29 August 2014
Don’t Lose Your Head: It’s Just St. John the Baptist’s Day!
Throughout the year there are two feast days commemorating John the Baptist. On June 24th, his nativity is celebrated; he and the Virgin Mary are the only saints whose birthdays are commemorated. The second feast day, August 29th, concerns his martyrdom by being beheaded.
Cutting of an initial 'L' of the martyrdom of St John the Baptist with the executioner holding up the saint’s head, from a choir book, Italy, N. (Bologna), c. 1375-c. 1400, Add MS 71119D
But let us hold off on such visually disturbing images for a moment and focus on St John’s life. Most information about his life and work comes from the Four Gospels (Matthew, Mark, Luke, and John), the Acts of the Apostles, and the Jewish historian Josephus’ Antiquities of the Jews (Antiquitates iudaicae). Based on these sources a pretty detailed biography of St John the Baptist can be established. He was born in the 1st century BC to Zechariah and Elizabeth, probably a relative of Mary, the mother of Jesus. As a prophet, he preached about the need for repentance and a righteous life before the arrival of someone mightier than him (there is still a debate whether he meant God himself or a messiah).
Detail of a scene of John the Baptist baptising Christ, watched by angels, from Scenes from the Life of John the Baptist, France/Germany (Alsace, Hohenbourg), c. 1175-c. 1200, Add MS 42497, f. 1r
For St John and his disciples, baptism was considered a symbol of that repentance, although it was not necessary to undergo this rite in order to become accepted into their circle. As we all know, among the people who were baptized by Saint John was Jesus.
Detail of a two-part scene showing John the Baptist being pushed into prison and later sitting behind bars, Add MS 42497, f. 1v
Unfortunately for St John, his opinion on how one should live was not to the liking of Herod, the ruler of Judea under the Roman Empire, or his wife. He was imprisoned, because apparently he looked disapprovingly upon Herod’s marriage to Herodias, who was Herod’s half-brother’s ex-wife.
Bas-de-page scene of Salome dancing on her hands before the feasting Herod and Herodias, with a caption reading, ‘Cy la fille du roy demau[n]da a sun pere la teste seint iohan’, from the Book of Hours, England, S. E.? (London?), c. 1325-c. 1350, Yates Thompson MS 13, f. 106v
Detail of a bas-de-page scene of Herod and his queen sitting at a table and Salome to the right performing a tumble, from 'The Queen Mary Psalter’, England (London/Westminster or East Anglia?), 1310-1320, Royal 2 B VII, f. 264v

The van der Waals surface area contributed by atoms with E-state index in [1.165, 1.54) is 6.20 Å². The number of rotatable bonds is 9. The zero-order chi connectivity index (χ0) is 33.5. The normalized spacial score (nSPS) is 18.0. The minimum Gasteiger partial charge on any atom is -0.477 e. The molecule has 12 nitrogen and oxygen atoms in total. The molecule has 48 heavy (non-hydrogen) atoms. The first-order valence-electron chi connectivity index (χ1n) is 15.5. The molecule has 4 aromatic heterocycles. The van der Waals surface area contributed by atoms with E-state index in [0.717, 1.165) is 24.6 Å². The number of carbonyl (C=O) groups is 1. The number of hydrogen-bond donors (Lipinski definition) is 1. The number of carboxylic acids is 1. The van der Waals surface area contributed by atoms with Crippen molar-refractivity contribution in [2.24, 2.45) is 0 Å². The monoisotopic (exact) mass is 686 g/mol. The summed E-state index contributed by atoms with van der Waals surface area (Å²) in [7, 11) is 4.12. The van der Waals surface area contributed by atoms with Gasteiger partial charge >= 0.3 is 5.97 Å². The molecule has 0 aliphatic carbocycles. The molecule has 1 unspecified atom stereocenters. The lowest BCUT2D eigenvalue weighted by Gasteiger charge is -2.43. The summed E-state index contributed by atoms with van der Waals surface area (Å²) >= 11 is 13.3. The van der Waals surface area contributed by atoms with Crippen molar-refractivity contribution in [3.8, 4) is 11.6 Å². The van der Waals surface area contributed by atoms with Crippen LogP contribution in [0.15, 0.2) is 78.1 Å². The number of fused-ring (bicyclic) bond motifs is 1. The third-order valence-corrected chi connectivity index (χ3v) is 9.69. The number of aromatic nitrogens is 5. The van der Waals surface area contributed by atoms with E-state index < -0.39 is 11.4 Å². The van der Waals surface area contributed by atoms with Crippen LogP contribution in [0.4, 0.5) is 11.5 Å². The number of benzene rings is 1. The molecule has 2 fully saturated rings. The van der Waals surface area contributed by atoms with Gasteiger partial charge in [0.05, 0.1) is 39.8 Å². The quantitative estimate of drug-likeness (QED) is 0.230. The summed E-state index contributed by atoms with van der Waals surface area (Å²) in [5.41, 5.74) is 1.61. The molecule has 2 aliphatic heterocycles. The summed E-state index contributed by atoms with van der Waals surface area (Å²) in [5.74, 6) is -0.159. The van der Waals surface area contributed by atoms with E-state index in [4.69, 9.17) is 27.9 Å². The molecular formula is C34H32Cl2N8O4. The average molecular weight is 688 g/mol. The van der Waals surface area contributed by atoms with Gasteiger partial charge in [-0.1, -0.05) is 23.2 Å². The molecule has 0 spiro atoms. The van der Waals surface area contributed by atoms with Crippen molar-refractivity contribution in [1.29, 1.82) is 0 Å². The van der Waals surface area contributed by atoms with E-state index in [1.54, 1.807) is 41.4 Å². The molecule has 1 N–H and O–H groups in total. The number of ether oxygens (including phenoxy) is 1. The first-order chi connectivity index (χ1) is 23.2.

It all sounds like an overcomplicated soap-opera material, but in fact the outcome was very serious and dramatic. During Herod’s birthday party, Salome (who was the daughter of Herodias from the first marriage) danced so nicely, that he promised her anything she wanted.
Detail of a miniature of the beheading of John the Baptist, from the Bible historiale, Netherlands, S. (Bruges), c. 1479, Royal MS 15 D I, f. 297r
After getting sober, he probably regretted his open-endedness, because Salome, at Herodias’ instigation, asked for St John the Baptist’s head. Herod reluctantly agreed and had the saint decapitated.
Bas-de-page scene of Salome presenting the head of John the Baptist in a golden bowl to Herodias, with a caption reading, ‘Cy porte la fille du roy la teste s[eint] ioh[a]n e[n] un esqu[e]le devaunt sa mere’ (‘Here the king’s daughter carries St John’s head on a platter to her mother’), Yates Thompson MS 13, f. 107v. On a side note, do you recognize this image above? You should, because it is the source of one of the images used for our little spoof from 2012.
And so Salome presented her mother with St John the Baptist’s head on a platter (the origin of the famous saying ‘to want somebody’s head on a platter/plate’).
Cutting of a historiated initial 'N' with John the Baptist, from a choir book, Italy, N. (Lombardy), c. 1500-c. 1510, Add MS 39636, f. 52r
St John’s beheading scene is a very popular theme in Christian art. Sometimes he is also depicted holding a platter (oh, the irony) or a book, with a lamb on it, alongside the description Ecce Agnus Dei.
Miniature of Christ in Majesty with John the Baptist and Mary, from the 'Melisende Psalter', Eastern Mediterranean (Jerusalem), 1131-1143, Egerton MS 1139, f. 12v (more on this manuscript can be found in our post Twelfth-Century Girl Power)
He is also an important figure in Byzantine and later in Eastern Orthodox art, because he is a part of the Deësis, which is a traditional iconic representation of enthroned Christ, flanked by the Virgin Mary and St John the Baptist.
To sum up everything we learnt today about St John the Baptist’s beheading, here is an all-in-one image:
Detail of a miniature of the bringing of the head of St John the Baptist, from a Psalter, England, Central (Oxford), c. 1200-c. 1225, Arundel MS 157, f. 7r
- Justyna Jadachowska